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Surfing the Amazon - 2003-03-04

A new form of surfing is starting to gain worldwide attention. However, it’s different from the ocean style. It’s called river surfing and these Brazilians are surfing a tidal bore known as “pororoca.”

The pororoca of the Araguari River in Brazil's northern Amapa state is possibly the most feared of all the Amazonian tidal bores. Brian Purchia has more on this extreme sport.

Surfers make an adventurous trek by dirt roads and riverboats through the Amazon jungle to catch a "pororoca," which means "destroyer- great blast." For surfers it’s a thunderous wave, and a ride can last up to six minutes.

The phenomenon occurs throughout the world. It begins when the ocean tide reaches the shallow water flowing out of a river’s mouth. Depending on the time of year, waves of several meters can form, moving at speeds of 30 to 50 kilometers per hour.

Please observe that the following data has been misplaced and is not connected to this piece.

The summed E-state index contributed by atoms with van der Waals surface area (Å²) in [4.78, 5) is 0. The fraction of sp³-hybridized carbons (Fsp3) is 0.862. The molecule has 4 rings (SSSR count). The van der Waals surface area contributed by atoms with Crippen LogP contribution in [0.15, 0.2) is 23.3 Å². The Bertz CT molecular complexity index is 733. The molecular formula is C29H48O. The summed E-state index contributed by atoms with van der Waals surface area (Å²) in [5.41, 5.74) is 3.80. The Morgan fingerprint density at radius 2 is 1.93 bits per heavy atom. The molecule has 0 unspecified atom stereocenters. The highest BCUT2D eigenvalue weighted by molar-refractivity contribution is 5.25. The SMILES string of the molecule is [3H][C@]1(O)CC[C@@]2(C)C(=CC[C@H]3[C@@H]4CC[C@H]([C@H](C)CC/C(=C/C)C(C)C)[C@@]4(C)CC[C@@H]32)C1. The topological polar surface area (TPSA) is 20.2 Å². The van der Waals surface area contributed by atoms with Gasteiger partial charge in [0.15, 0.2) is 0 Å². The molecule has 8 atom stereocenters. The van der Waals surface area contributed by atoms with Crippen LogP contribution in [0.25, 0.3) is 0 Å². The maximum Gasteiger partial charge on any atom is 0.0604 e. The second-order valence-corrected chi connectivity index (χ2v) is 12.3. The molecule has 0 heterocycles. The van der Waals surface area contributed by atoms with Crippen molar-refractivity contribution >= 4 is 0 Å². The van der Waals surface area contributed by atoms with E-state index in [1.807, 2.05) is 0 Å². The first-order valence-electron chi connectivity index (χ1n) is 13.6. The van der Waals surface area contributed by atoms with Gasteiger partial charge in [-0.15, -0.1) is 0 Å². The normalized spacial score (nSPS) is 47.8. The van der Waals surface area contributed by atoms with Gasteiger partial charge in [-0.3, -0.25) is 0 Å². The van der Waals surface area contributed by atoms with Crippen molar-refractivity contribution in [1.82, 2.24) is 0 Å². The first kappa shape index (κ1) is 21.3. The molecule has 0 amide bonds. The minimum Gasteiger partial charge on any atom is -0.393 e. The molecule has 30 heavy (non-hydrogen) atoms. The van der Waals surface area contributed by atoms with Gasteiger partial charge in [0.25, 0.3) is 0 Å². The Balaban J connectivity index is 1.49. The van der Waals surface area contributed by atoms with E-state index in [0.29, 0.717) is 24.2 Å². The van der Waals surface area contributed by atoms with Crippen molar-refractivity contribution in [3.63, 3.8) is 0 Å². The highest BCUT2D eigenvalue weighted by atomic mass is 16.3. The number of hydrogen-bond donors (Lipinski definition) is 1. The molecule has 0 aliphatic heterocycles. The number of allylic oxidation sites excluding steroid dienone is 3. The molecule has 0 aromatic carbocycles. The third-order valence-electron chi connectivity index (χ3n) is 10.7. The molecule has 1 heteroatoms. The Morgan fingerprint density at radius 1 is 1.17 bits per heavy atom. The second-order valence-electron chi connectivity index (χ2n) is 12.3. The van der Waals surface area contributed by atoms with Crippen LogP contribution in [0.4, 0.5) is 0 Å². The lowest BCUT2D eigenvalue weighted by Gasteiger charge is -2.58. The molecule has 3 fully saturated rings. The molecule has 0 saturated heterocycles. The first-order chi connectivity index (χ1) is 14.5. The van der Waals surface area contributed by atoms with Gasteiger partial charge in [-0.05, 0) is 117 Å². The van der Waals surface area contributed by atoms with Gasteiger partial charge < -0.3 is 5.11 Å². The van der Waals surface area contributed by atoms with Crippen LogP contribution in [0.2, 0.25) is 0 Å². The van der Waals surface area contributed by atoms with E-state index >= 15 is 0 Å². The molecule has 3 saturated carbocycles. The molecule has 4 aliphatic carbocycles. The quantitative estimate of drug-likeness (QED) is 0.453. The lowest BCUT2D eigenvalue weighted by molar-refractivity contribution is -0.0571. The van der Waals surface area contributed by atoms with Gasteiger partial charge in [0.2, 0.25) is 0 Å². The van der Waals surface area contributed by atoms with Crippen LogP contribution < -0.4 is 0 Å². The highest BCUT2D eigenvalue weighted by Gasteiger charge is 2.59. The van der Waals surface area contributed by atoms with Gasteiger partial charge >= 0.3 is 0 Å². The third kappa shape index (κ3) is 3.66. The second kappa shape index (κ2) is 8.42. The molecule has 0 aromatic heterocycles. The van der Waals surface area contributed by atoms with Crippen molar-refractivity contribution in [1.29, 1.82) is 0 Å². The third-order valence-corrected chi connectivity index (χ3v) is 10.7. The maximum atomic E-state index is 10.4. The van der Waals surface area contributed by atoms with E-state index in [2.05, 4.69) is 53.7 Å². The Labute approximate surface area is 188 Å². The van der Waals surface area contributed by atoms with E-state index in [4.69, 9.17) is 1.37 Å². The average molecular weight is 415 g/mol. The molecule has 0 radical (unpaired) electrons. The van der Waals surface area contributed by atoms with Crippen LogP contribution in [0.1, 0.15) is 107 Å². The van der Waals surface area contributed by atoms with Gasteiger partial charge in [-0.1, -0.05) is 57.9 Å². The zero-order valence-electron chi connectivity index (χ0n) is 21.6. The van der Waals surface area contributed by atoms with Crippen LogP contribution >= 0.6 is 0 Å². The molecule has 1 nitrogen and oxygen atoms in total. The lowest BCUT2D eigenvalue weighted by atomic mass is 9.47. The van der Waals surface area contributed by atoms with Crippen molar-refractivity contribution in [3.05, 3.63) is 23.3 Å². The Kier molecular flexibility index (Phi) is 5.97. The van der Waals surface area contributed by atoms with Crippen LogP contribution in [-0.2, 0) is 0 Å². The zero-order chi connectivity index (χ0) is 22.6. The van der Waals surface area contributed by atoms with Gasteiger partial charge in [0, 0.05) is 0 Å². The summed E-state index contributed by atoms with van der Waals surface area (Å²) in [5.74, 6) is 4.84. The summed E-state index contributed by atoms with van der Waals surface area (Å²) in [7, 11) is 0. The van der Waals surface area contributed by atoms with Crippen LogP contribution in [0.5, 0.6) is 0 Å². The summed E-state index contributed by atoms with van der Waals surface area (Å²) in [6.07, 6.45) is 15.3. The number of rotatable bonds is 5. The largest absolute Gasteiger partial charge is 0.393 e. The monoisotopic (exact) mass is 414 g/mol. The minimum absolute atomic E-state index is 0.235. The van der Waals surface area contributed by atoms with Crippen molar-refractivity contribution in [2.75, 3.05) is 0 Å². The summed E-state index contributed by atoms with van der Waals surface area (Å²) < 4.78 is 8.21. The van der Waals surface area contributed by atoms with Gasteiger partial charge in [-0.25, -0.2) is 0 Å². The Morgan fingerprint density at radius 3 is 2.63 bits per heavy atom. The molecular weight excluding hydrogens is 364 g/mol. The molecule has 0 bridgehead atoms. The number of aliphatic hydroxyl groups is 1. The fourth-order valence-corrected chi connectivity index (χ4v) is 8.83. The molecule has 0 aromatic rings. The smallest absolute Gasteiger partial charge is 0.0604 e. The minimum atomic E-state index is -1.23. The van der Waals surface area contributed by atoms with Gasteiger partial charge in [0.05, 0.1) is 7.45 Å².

The force is so great; it carries away trees, boats and anything in its path, it can even change the course of the river.

For five years Francisco "Chico" Pinheiro has been taking surfers out to catch the wave.

And he has become something of an expert. He says, at first the natives looked at river surfers as if they were crazy.

“They used to see us like people from another planet. We were in the place that for them was synonymous with death and destruction."

To ride the wave, surfers must jump out of a motorboat as the water barrels up the river. Since it only happens twice a day, there are not many chances. Snakes, pirhanas, alligators, and many other predators are known to swim in the river, adding to the surfer's challenge.

“I can't get it out of my head that if I fall in the river it's full of piranhas."

Francisco Pinheiro has become a pororoca surfer himself.

“Thanks to God, today was my first time. There's no way to describe the feeling; it's as if I won my first bicycle. I'll never feel this way again in my life, it's first time I stayed standing on the board."

Local people used to look at the pororoca in fear. But now they see the possibility of making the wave a tourist attraction for one of the poorest regions of Brazil.